And then one day when he was eleven years old, things began to not look so normal to him. He knew from books and movies that everyone else went Outside at some point and it was time to conduct the great Outside experiment, an experiment he knew his mom would not be pleased about. She got horribly anxious when he just went to the front door to sign for one of their many deliveries.
“Will sometimes pictured their house surrounded by crackling electrical fences and froth-mouthed Dobermans, sheer cliffs falling from their doorstep to an angry sea.”
The day Will steps Outside is the day his life begins to change and will never be the same again. He will venture into the unknown, wearing his trusty helmet for protection, despite his mother’s overwhelming need to keep him safe from the world at any cost. He will meet kids his own age for the first time and learn their view of how life works is not at all the way he had imagined.
“’And may I introduce Will Cardiel,’ said Mr. Miller when the announcements concluded. ‘Will comes to us from…’ He scanned down his sheet. ‘Where do you come to us from, Will?’
‘Home,’ he said, and the man jumped. Will realized instantly he’d yelled it. He had no clue how loud he needed to talk in this big Inside for so many people to hear him, how to make enough sound to feed all their ears.
‘No, I mean which school,’ Mr. Miller asked while folding his arms.
‘Oh,’ said Will, in what he realized was a whisper. Kids were torqued in their desks, and Will hoped they could make out the forehead scar Marcus gave him enough to admire it. That morning, his mother had cautioned him on revealing too much to Outside people about their living situation. ‘Um, you wouldn’t know it,’ he said, juicing his memory for places he knew about. ‘It’s in San Francisco.’”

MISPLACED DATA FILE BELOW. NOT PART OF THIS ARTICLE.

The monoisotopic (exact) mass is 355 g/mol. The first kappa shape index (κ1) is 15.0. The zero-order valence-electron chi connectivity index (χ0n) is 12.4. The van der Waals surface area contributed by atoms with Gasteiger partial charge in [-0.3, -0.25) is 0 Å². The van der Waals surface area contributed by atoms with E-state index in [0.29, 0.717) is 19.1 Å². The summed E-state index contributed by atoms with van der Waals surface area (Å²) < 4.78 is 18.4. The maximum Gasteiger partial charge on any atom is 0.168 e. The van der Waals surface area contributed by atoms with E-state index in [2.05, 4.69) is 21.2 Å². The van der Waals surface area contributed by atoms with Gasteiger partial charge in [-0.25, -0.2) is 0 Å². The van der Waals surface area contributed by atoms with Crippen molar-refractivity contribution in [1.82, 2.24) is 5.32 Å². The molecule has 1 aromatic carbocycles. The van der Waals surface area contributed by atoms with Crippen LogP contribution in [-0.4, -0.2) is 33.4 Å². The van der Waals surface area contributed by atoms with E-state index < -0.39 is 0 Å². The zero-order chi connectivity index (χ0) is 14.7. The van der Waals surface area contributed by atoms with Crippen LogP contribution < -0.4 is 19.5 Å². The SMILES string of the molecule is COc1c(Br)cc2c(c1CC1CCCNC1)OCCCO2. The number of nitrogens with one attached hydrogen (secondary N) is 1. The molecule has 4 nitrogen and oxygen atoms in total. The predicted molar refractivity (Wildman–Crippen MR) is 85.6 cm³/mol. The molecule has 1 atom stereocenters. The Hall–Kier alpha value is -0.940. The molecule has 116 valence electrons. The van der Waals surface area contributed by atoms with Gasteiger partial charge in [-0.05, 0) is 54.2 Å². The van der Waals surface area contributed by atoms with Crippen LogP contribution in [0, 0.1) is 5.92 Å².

Will is a naïve genius of sorts, so much so that I was petrified for what might happen to him when he did finally take his first steps out into the world. He was completely and utterly unprepared for what awaited him there; the good, the bad, and the ugly. And that was perfect because we all experience that to a far lesser extent when we come face to face with reality vs. the myths our parents have spun for us. Will also has the burden of feeling he’s the only one who can save his agoraphobic mom from herself. This kid is someone I predict you’ll be rooting for from the moment he dons his trusty safety helmet and cracks open the front door.
If I Fall, If I Die is a touching, and at time very funny, coming of age tale. It deals with the differentiation every child has to face as that child matures and the changes every parent dreads. In this case, Will’s mom almost literally tries to wrap him in a cocoon and it’s apparent that she did him no favors in her well-meaning attempt to protect him from literally everything. And, yes, there is skateboarding along with lots of other adventures, benign and scary as hell. I won’t spoil the discovery of those for you though.
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If I Fall, If I Die was published on January 20, 2015, so it’s available from your favorite online bookseller below (or in the right column for iBooks).